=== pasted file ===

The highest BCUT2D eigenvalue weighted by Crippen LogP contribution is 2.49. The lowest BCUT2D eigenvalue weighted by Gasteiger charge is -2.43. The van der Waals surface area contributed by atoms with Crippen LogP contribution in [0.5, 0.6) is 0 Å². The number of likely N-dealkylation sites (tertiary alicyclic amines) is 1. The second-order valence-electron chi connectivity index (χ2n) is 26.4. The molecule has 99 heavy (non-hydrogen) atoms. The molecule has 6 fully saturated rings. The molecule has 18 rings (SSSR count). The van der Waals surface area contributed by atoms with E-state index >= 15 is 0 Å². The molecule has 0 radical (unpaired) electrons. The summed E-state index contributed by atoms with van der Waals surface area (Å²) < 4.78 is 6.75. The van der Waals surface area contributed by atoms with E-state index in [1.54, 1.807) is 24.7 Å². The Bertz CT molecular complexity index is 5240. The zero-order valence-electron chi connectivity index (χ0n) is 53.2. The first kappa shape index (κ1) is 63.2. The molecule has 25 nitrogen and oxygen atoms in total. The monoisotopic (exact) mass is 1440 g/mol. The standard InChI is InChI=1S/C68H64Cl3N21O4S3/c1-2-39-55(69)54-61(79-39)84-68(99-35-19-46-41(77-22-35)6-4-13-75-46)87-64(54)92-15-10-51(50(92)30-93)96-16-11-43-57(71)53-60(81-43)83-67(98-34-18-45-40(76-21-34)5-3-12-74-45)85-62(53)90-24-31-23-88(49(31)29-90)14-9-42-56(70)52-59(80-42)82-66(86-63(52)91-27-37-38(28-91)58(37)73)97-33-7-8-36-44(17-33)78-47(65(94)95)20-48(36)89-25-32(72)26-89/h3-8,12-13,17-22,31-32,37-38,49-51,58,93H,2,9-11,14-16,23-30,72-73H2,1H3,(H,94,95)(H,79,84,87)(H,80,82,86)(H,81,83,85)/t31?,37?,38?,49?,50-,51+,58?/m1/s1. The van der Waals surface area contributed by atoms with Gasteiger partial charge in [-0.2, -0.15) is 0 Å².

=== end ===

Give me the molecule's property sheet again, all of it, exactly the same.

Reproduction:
The highest BCUT2D eigenvalue weighted by Crippen LogP contribution is 2.49. The lowest BCUT2D eigenvalue weighted by Gasteiger charge is -2.43. The van der Waals surface area contributed by atoms with Crippen LogP contribution in [0.5, 0.6) is 0 Å². The number of likely N-dealkylation sites (tertiary alicyclic amines) is 1. The second-order valence-electron chi connectivity index (χ2n) is 26.4. The molecule has 99 heavy (non-hydrogen) atoms. The molecule has 6 fully saturated rings. The molecule has 18 rings (SSSR count). The van der Waals surface area contributed by atoms with E-state index >= 15 is 0 Å². The molecule has 0 radical (unpaired) electrons. The summed E-state index contributed by atoms with van der Waals surface area (Å²) < 4.78 is 6.75. The van der Waals surface area contributed by atoms with E-state index in [1.54, 1.807) is 24.7 Å². The Bertz CT molecular complexity index is 5240. The zero-order valence-electron chi connectivity index (χ0n) is 53.2. The first kappa shape index (κ1) is 63.2. The molecule has 25 nitrogen and oxygen atoms in total. The monoisotopic (exact) mass is 1440 g/mol. The standard InChI is InChI=1S/C68H64Cl3N21O4S3/c1-2-39-55(69)54-61(79-39)84-68(99-35-19-46-41(77-22-35)6-4-13-75-46)87-64(54)92-15-10-51(50(92)30-93)96-16-11-43-57(71)53-60(81-43)83-67(98-34-18-45-40(76-21-34)5-3-12-74-45)85-62(53)90-24-31-23-88(49(31)29-90)14-9-42-56(70)52-59(80-42)82-66(86-63(52)91-27-37-38(28-91)58(37)73)97-33-7-8-36-44(17-33)78-47(65(94)95)20-48(36)89-25-32(72)26-89/h3-8,12-13,17-22,31-32,37-38,49-51,58,93H,2,9-11,14-16,23-30,72-73H2,1H3,(H,94,95)(H,79,84,87)(H,80,82,86)(H,81,83,85)/t31?,37?,38?,49?,50-,51+,58?/m1/s1. The van der Waals surface area contributed by atoms with Gasteiger partial charge in [-0.2, -0.15) is 0 Å².